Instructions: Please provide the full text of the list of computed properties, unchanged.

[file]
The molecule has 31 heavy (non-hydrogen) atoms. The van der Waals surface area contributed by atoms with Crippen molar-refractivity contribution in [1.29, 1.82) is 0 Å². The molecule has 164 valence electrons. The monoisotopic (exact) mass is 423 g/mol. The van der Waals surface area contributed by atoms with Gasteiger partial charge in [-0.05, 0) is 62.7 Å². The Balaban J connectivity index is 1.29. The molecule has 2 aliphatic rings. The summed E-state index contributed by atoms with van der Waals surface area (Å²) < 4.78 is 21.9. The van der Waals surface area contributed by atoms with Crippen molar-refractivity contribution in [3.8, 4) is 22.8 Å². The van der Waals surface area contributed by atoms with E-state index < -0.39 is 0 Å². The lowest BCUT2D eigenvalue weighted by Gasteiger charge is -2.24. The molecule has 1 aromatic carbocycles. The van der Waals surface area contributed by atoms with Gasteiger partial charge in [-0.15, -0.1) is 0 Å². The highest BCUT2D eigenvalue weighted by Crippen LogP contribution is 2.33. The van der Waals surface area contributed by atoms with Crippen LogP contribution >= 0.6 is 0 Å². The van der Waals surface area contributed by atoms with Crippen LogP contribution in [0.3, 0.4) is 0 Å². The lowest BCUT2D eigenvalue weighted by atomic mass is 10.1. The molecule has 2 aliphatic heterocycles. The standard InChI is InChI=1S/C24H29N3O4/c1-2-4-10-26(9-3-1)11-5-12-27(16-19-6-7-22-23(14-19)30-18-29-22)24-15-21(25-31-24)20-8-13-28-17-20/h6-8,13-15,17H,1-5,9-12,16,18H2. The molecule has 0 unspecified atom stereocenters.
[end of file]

The molecule has 31 heavy (non-hydrogen) atoms. The van der Waals surface area contributed by atoms with Crippen molar-refractivity contribution in [1.29, 1.82) is 0 Å². The molecule has 164 valence electrons. The monoisotopic (exact) mass is 423 g/mol. The van der Waals surface area contributed by atoms with Gasteiger partial charge in [-0.05, 0) is 62.7 Å². The Balaban J connectivity index is 1.29. The molecule has 2 aliphatic rings. The summed E-state index contributed by atoms with van der Waals surface area (Å²) < 4.78 is 21.9. The van der Waals surface area contributed by atoms with Crippen molar-refractivity contribution in [3.8, 4) is 22.8 Å². The van der Waals surface area contributed by atoms with E-state index < -0.39 is 0 Å². The lowest BCUT2D eigenvalue weighted by Gasteiger charge is -2.24. The molecule has 1 aromatic carbocycles. The van der Waals surface area contributed by atoms with Gasteiger partial charge in [-0.15, -0.1) is 0 Å². The highest BCUT2D eigenvalue weighted by Crippen LogP contribution is 2.33. The van der Waals surface area contributed by atoms with Crippen LogP contribution >= 0.6 is 0 Å². The van der Waals surface area contributed by atoms with Crippen LogP contribution in [0.3, 0.4) is 0 Å². The lowest BCUT2D eigenvalue weighted by atomic mass is 10.1. The molecule has 2 aliphatic heterocycles. The standard InChI is InChI=1S/C24H29N3O4/c1-2-4-10-26(9-3-1)11-5-12-27(16-19-6-7-22-23(14-19)30-18-29-22)24-15-21(25-31-24)20-8-13-28-17-20/h6-8,13-15,17H,1-5,9-12,16,18H2. The molecule has 0 unspecified atom stereocenters.